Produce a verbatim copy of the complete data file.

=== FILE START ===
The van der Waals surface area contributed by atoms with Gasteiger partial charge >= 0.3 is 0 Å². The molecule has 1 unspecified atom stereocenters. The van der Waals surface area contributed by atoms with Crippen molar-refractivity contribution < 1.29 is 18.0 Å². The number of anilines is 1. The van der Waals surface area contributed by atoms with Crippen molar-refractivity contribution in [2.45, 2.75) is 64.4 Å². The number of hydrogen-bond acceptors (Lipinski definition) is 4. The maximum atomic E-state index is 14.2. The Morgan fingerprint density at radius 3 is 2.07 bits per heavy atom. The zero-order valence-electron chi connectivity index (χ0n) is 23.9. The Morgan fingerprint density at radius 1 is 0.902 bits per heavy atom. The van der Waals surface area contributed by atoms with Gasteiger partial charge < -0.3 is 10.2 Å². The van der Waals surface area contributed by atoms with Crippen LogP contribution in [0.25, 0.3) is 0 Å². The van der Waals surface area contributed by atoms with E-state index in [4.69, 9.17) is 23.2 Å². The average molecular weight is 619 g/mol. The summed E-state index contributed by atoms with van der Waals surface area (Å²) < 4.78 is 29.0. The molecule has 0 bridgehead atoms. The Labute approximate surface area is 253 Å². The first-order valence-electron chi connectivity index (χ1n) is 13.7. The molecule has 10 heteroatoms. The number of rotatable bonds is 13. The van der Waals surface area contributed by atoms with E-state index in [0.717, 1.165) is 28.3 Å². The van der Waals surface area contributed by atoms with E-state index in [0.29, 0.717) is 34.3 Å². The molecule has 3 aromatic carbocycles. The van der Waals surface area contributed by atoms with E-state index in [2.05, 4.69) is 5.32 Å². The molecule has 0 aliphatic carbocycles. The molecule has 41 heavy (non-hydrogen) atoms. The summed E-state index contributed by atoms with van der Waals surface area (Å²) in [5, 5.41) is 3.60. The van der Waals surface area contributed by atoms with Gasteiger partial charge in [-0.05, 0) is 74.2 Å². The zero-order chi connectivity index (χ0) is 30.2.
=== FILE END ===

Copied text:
The van der Waals surface area contributed by atoms with Gasteiger partial charge >= 0.3 is 0 Å². The molecule has 1 unspecified atom stereocenters. The van der Waals surface area contributed by atoms with Crippen molar-refractivity contribution < 1.29 is 18.0 Å². The number of anilines is 1. The van der Waals surface area contributed by atoms with Crippen molar-refractivity contribution in [2.45, 2.75) is 64.4 Å². The number of hydrogen-bond acceptors (Lipinski definition) is 4. The maximum atomic E-state index is 14.2. The Morgan fingerprint density at radius 3 is 2.07 bits per heavy atom. The zero-order valence-electron chi connectivity index (χ0n) is 23.9. The Morgan fingerprint density at radius 1 is 0.902 bits per heavy atom. The van der Waals surface area contributed by atoms with Gasteiger partial charge < -0.3 is 10.2 Å². The van der Waals surface area contributed by atoms with Crippen LogP contribution in [0.25, 0.3) is 0 Å². The van der Waals surface area contributed by atoms with E-state index in [4.69, 9.17) is 23.2 Å². The average molecular weight is 619 g/mol. The summed E-state index contributed by atoms with van der Waals surface area (Å²) < 4.78 is 29.0. The molecule has 0 bridgehead atoms. The Labute approximate surface area is 253 Å². The first-order valence-electron chi connectivity index (χ1n) is 13.7. The molecule has 10 heteroatoms. The number of rotatable bonds is 13. The van der Waals surface area contributed by atoms with E-state index in [0.717, 1.165) is 28.3 Å². The van der Waals surface area contributed by atoms with E-state index in [0.29, 0.717) is 34.3 Å². The molecule has 3 aromatic carbocycles. The van der Waals surface area contributed by atoms with E-state index in [2.05, 4.69) is 5.32 Å². The molecule has 0 aliphatic carbocycles. The molecule has 41 heavy (non-hydrogen) atoms. The summed E-state index contributed by atoms with van der Waals surface area (Å²) in [5, 5.41) is 3.60. The van der Waals surface area contributed by atoms with Gasteiger partial charge in [-0.05, 0) is 74.2 Å². The zero-order chi connectivity index (χ0) is 30.2.